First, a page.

Jon-Philip “Jay” Imbrenda, a faculty member at the University of Pittsburgh School of Education, is the recipient of the 2019 Arthur Applebee Award for Excellence in Research on Literacy, one of the highest honors in the field of literacy education.
The award is offered through a partnership between the Literacy Research Association and the School of Education at the University at Albany, State University of New York. It is given annually to honor an influential article in literacy research published in a refereed journal in the previous calendar year.
Imbrenda received the award for his article “Developing Academic Literacy: Breakthroughs and Barriers in College Access Intervention,” which appeared in Research in the Teaching of English in October 2018. In the article, Imbrenda reports findings from his analysis of a classroom intervention in which students from a comprehensive urban high school were given a curriculum designed to prepare them for the reading and writing demands of early college coursework. The study found that, in response to the curriculum, students’ scores on a university writing placement exam increased significantly. Moreover, an analysis of student writing demonstrated notable development in several areas of growth.
“Given the extent to which Arthur Applebee’s work influenced the curriculum we designed for this intervention, it is an incredible honor to receive an award that bears his namesake,” said Imbrenda. “Specifically, Applebee’s vision of curriculum as an ongoing conversation in culturally relevant domains served as the foundation for the program.”
Field Research in the Classroom
For the study, Imbrenda implemented an argumentative reasoning intervention over the course of one year at an urban high school in the northeast. The student population at the school was comprised of 54 percent Black students, 34 percent Latino students, and 10 percent White students. Ninety-six percent of all students were designated as economically disadvantaged.
Imbrenda worked with 11th and 12th grade students in an honors-tracked English classroom. He shared equal responsibility with the teacher for leading the class.
“I was extremely grateful for the cooperation of the school district. It’s not often that researchers are afforded such curricular freedom when working in public schools,” said Imbrenda.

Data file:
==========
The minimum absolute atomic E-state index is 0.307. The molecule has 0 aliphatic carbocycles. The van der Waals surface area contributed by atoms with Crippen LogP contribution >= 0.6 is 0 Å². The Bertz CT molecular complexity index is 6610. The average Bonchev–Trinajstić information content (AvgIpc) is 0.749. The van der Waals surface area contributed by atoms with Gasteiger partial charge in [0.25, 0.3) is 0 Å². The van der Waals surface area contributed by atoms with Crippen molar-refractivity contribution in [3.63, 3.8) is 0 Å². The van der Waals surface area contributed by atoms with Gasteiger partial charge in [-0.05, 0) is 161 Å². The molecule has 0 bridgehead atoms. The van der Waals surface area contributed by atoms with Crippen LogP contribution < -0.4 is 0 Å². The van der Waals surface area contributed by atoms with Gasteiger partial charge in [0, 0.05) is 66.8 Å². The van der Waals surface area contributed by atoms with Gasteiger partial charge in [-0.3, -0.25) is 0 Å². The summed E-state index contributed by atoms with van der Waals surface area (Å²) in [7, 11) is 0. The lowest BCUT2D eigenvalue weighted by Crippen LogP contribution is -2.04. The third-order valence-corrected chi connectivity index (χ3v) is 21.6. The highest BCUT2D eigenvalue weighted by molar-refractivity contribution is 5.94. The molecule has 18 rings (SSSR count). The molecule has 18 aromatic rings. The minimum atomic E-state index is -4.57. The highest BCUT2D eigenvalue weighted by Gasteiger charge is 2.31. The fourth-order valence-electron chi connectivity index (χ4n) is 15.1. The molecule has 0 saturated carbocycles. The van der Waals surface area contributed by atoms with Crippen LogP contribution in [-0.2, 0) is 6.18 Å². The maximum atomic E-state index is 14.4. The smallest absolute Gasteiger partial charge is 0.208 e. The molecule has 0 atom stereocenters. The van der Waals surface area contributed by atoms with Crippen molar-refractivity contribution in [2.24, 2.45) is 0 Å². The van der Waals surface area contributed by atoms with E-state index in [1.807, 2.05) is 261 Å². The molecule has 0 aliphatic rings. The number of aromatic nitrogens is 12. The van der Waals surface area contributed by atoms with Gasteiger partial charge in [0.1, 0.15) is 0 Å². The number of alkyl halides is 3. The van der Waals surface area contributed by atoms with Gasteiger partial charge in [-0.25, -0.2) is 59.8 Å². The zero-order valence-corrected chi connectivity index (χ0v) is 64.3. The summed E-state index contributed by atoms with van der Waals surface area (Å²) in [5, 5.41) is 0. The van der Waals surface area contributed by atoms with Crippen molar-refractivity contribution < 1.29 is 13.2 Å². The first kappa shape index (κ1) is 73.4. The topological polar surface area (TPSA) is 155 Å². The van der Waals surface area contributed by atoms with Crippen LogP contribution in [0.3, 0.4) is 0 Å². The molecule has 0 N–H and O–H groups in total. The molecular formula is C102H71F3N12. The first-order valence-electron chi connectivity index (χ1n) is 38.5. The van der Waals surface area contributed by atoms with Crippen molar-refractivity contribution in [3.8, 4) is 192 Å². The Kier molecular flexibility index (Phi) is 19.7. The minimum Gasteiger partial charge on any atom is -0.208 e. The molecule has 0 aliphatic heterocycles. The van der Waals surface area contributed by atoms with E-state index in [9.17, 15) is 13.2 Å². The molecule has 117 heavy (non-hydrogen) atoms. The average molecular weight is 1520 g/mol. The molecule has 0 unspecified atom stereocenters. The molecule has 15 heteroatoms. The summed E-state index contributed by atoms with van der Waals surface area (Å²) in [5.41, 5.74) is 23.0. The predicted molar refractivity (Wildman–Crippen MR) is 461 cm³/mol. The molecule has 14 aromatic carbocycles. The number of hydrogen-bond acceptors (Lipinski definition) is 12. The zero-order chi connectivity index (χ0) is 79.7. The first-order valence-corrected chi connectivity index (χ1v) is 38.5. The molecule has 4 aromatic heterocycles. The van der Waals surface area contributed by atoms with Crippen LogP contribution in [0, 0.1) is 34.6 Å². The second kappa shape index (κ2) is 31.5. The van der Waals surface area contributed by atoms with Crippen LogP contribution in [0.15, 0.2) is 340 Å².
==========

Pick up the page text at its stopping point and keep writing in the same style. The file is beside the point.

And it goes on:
Among the broad, open-ended questions that were used to structure the curriculum were “What does it mean to be smart? To what extent am I responsible to others? What makes someone resilient? How do popular media influence our lives?”
Students were then introduced to texts that highlighted problematic dimensions of each question.
“We chose these questions in response to a number of concerns, including what we believe would be interesting and relevant to the students, the texts and materials we had available to us, and the role the questions could play in helping the students to develop positive mindsets toward their academic identities,” said Imbrenda.
The Social Language of College
To assess the impact of the argumentative reasoning intervention, Imbrenda examined the writing portfolios of students and also conducted interviews with them. He also reviewed their scores on a university writing placement exam before, during, and after the argumentative intervention was introduced.
A key finding of Imbrenda’s study was that argumentative reasoning has powerful effects on students because it mirrors the social language of the college classroom. Developing fluency is a form of acculturating students to this unique academic community, which has its own forms and customs.
The study measured profound developmental effects in students. The effects were measured quantitatively by students’ increased scores on the university writing placement exam and qualitatively through their interview responses. Furthermore, the written work of students was coded for three developmental dimensions: reciprocity, indexicality, and intertextuality.
As Imbrenda wrote in the conclusion of his paper:
“While college readiness is often perceived in relation to the kinds of courses students take in high school, little attention has been given to the nature of the instruction taking place in those courses, especially instruction with a strong focus on writing. The dramatic increase in their placement exam scores indicate that they moved beyond shallow, underdeveloped approaches to academic writing and toward more legitimate efforts to engage in the social life of the classroom.”
The Pitt School of Education offers a PhD in Language, Literacy, and Culture. Learn more and apply.